A former journalist at the Boston Globe returns with a comprehensive, thesis-driven account of the political career of Robert Francis Kennedy (1925-1968).
Tye (Superman: The High-Flying History of America’s Most Enduring Hero, 2013, etc.) develops the argument that RFK was an evolving human being and politician, a tireless attorney general and senator on whom nothing was lost. The author begins with his association with one McCarthy (Joseph) and ends, more or less, with another (Eugene, whom RFK battled in the 1968 presidential primaries). Relying on countless interviews, including the contributions of RFK’s widow, Tye weaves a compelling story of Bobby’s changes: his growth from the “ruthless” image his political enemies attached to him to the committed humanitarian, the friend of African-Americans, the enemy of poverty, and the outspoken opponent of the Vietnam War. We see his devoted support of John F. Kennedy’s various campaigns, his vigorous performance as attorney general, his devastation after JFK’s assassination, his rancorous relationship with Lyndon Johnson. But mostly it’s his changes that interest the author. Not the student or scholar that JFK had been, RFK began to read—after the JFK assassination, he read Aeschylus and listened while he shaved to recordings of Shakespeare plays—and to inform himself deeply about the issues. Not a witty, graceful politician like his older brother, RFK worked hard to develop an effective style. Although Tye is a patent admirer, he wonders about RFK’s relationship with Marilyn Monroe, and he is also unsure about a possible affair with widow Jackie Kennedy. The author chides RFK for such things as slanting his account of the Bay of Pigs, his perhaps excessive pursuit of Jimmy Hoffa, and his early hawkishness on Vietnam. But the contrary image is clear: a good, if not great man; an unspeakable loss.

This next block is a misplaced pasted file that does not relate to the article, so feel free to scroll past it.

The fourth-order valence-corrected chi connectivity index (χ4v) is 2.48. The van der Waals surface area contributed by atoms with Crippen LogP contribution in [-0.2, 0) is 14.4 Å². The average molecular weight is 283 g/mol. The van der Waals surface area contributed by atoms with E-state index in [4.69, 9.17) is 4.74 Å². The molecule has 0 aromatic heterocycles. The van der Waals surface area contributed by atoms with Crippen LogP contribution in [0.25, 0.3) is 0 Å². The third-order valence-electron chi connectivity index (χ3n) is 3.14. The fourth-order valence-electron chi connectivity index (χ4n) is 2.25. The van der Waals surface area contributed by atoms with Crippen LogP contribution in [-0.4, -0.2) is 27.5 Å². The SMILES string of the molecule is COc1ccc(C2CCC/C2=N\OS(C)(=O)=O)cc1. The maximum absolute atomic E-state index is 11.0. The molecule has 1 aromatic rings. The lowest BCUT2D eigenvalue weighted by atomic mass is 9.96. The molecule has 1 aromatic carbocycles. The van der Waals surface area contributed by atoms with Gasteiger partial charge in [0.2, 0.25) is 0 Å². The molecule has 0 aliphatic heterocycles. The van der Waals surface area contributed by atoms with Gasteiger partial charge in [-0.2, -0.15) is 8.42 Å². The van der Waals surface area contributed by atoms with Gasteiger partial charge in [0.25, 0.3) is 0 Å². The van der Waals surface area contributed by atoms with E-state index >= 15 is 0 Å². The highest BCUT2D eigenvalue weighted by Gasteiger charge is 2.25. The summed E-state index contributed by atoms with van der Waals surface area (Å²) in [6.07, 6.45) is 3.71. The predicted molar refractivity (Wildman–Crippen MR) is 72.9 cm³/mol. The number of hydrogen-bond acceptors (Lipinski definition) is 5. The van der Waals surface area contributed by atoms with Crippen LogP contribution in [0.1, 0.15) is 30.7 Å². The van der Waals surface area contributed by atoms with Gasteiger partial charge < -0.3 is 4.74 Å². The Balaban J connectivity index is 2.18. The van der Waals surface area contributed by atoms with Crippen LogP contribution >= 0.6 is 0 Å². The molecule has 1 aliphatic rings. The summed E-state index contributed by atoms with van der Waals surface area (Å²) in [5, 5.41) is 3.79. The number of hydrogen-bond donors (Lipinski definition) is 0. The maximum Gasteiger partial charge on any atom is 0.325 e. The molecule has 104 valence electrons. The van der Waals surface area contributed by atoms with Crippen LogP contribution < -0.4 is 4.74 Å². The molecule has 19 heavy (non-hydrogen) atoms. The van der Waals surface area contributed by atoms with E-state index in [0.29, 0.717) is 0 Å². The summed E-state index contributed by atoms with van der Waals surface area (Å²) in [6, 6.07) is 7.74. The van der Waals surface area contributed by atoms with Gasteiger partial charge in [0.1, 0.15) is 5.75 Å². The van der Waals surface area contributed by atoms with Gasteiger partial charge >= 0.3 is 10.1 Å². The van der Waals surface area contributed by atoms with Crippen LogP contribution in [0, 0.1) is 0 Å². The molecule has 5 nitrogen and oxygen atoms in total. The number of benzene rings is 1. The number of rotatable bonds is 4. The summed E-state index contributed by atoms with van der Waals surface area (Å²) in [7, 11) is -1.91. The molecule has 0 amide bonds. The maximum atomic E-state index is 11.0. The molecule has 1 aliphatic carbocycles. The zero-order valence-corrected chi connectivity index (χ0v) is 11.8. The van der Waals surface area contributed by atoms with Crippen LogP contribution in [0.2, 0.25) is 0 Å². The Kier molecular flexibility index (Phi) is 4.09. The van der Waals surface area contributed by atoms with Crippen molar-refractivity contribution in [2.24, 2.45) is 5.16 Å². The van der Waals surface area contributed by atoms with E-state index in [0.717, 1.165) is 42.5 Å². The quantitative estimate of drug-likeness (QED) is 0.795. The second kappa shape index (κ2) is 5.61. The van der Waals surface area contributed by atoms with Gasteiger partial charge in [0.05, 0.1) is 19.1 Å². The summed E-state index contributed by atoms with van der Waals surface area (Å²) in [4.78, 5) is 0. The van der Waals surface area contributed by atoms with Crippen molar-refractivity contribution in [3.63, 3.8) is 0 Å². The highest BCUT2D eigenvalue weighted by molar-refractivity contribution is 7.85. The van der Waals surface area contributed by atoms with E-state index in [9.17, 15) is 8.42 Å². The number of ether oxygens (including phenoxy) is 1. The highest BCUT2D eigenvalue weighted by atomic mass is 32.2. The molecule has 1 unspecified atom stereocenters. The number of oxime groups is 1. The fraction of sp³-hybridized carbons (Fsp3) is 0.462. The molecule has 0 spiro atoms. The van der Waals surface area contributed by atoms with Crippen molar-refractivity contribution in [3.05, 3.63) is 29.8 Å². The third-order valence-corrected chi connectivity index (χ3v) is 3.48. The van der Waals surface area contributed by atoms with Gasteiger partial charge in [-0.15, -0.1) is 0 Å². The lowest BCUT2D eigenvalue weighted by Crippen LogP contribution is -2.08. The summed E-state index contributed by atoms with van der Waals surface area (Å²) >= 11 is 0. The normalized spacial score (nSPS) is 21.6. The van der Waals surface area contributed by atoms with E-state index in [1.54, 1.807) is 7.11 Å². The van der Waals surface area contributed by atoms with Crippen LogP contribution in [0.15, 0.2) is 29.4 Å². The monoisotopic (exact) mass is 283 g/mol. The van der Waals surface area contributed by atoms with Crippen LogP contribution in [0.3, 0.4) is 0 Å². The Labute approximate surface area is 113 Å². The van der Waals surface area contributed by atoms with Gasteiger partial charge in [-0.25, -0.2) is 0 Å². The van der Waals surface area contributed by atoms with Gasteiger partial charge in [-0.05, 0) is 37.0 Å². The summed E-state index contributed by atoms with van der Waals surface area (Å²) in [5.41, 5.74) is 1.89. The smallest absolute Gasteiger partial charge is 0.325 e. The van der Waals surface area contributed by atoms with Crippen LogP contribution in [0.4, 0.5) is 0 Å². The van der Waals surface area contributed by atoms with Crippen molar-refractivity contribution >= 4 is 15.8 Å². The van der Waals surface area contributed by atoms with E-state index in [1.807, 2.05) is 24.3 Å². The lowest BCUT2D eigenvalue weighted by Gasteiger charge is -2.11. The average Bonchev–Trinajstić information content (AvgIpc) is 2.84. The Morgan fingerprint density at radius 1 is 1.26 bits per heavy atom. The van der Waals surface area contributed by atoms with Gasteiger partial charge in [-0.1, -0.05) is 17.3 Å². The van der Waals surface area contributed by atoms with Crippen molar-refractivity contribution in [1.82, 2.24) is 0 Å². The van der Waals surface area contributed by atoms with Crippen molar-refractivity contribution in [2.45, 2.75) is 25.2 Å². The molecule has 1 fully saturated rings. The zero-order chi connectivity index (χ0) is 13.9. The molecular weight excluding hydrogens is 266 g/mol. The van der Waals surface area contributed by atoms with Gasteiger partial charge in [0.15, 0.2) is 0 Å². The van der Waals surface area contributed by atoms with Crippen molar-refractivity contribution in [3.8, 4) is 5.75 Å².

Richly researched prose that sometimes soars too close to the sun of admiration.